- Be permanent full-time or part-time workers who work at least 30 hours per week. These employees are eligible for up to six weeks leave for adoption or childbirth.
- Worker must live with the child and be their biological or legal guardian.
FMLA leave cannot exceed six continuous weeks. For full-time employees, this includes paid leave for four work weeks, while part-time employees get a prorated amount. Workers can use accumulated sick leave credit, compensatory time or vacation balances during leave.
Requesting Leave Under the FMLA
Employees must adhere to their company’s usual and customary requirements for leave requests and provide enough information to their employer so that they reasonably can determine if the FMLA applies to the worker. The employee must request leave at least 30 days in advance when they can foresee needing it.
When leave is unforeseeable or less than 30 days in advance, workers must give notice soon as they can under the circumstances. When an employee seeks to take leave for an FMLA-qualifying reason, they need not assert their rights under the FMLA or even mention the agency to their employer.
Ohio and Pregnancy Discrimination
Ohio law bans discrimination against pregnancy and childbirth in companies with a minimum of four employees, but the state does not require a company to provide leave for either condition.
The federal Pregnancy Discrimination Act makes it illegal for businesses with a minimum of 15 employees to treat individuals unfairly when they are pregnant, trying to conceive, or when have lost a pregnancy.
Employers cannot can’t fire workers or cut their hours while these circumstances exist – the worker has a right to work as long as they can fulfill their duties.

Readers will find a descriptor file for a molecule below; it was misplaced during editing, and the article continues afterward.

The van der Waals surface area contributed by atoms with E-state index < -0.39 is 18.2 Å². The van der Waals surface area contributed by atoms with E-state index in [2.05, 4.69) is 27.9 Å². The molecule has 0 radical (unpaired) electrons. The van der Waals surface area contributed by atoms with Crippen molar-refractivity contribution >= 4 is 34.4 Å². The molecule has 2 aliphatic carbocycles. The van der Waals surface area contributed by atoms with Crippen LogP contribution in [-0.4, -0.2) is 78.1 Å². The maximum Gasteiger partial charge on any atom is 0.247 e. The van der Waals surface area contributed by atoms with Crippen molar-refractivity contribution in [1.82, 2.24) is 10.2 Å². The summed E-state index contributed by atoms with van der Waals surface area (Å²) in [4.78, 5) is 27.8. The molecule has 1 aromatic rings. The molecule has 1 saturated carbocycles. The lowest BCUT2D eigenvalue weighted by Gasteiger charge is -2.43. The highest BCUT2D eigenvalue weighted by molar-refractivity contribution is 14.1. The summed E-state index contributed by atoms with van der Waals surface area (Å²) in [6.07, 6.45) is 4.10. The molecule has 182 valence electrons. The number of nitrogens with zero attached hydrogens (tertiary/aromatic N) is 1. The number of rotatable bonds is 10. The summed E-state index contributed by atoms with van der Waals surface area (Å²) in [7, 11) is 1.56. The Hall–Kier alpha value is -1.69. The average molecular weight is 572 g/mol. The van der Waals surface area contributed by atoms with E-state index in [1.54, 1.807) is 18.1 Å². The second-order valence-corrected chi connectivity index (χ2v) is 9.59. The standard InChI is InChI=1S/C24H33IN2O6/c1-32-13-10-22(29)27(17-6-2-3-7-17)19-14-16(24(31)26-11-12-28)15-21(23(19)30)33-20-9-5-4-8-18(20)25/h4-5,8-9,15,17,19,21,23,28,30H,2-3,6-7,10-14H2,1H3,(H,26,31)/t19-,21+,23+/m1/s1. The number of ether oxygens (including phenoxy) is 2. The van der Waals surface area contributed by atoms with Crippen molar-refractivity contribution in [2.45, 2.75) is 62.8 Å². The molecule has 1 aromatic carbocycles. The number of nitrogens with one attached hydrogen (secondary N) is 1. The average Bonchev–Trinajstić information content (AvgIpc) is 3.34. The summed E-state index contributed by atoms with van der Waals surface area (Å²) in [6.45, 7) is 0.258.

Are Employees Protected When Taking Sick Days?
Ohio employees get to keep their jobs away on sick leave; employers bound by FMLA regulations must follow the provisions of that federal law. When leave ends for the worker, the company must reinstate them to the same or similar position they had before leaving.
They must have the same benefits, make about the same amount of money, and have the same privileges as before going on leave.
While on leave, workers are entitled to the benefits of their continued health insurance coverage. While leave may be unpaid, the covered worker can use accrued leave benefits, including a new sick leave period.
- DOL: Fact Sheet #28M: The Military Family Leave Provisions Under the Family and Medical Leave Act
- EEOC.gov: The Pregnancy Discrimination Act of 1978
- Ohio Laws and Administrative Rules: Chapter 123:1-32 | Sick and Personal Leave
- DOL: Family and Medical Leave (FMLA)
- Do Not Pay: Ohio Sick Leave Law—Who Is Covered?
- DOL: Fact Sheet #28: The Family and Medical Leave Act
- Employee Law Handbook: Ohio Sick Leave Law
- NOLO/Disability Secrets: Maternity and Parental Leave Laws in Ohio
Michelle Nati is an associate editor and writer who has reported on legal, criminal and government news for PasadenaNow.com and Complex Media. She holds a B.A. in Communications and English from Niagara University.